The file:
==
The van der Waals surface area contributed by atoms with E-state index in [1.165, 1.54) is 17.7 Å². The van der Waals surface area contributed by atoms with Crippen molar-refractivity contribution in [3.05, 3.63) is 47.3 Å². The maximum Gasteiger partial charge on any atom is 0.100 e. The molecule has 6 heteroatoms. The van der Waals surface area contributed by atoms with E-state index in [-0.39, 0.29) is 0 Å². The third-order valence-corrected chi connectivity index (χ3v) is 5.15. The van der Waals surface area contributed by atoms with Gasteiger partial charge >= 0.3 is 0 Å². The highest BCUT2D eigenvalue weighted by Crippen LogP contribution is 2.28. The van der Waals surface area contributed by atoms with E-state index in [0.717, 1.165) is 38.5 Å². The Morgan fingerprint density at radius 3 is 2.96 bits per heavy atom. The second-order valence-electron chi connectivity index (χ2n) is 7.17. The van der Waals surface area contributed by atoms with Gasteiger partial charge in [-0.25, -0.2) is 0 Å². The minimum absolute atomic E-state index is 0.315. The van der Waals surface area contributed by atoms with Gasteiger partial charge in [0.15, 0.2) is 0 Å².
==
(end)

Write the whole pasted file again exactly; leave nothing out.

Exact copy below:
The van der Waals surface area contributed by atoms with E-state index in [1.165, 1.54) is 17.7 Å². The van der Waals surface area contributed by atoms with Crippen molar-refractivity contribution in [3.05, 3.63) is 47.3 Å². The maximum Gasteiger partial charge on any atom is 0.100 e. The molecule has 6 heteroatoms. The van der Waals surface area contributed by atoms with E-state index in [-0.39, 0.29) is 0 Å². The third-order valence-corrected chi connectivity index (χ3v) is 5.15. The van der Waals surface area contributed by atoms with Gasteiger partial charge >= 0.3 is 0 Å². The highest BCUT2D eigenvalue weighted by Crippen LogP contribution is 2.28. The van der Waals surface area contributed by atoms with E-state index in [0.717, 1.165) is 38.5 Å². The Morgan fingerprint density at radius 3 is 2.96 bits per heavy atom. The second-order valence-electron chi connectivity index (χ2n) is 7.17. The van der Waals surface area contributed by atoms with Gasteiger partial charge in [-0.25, -0.2) is 0 Å². The minimum absolute atomic E-state index is 0.315. The van der Waals surface area contributed by atoms with Gasteiger partial charge in [0.15, 0.2) is 0 Å².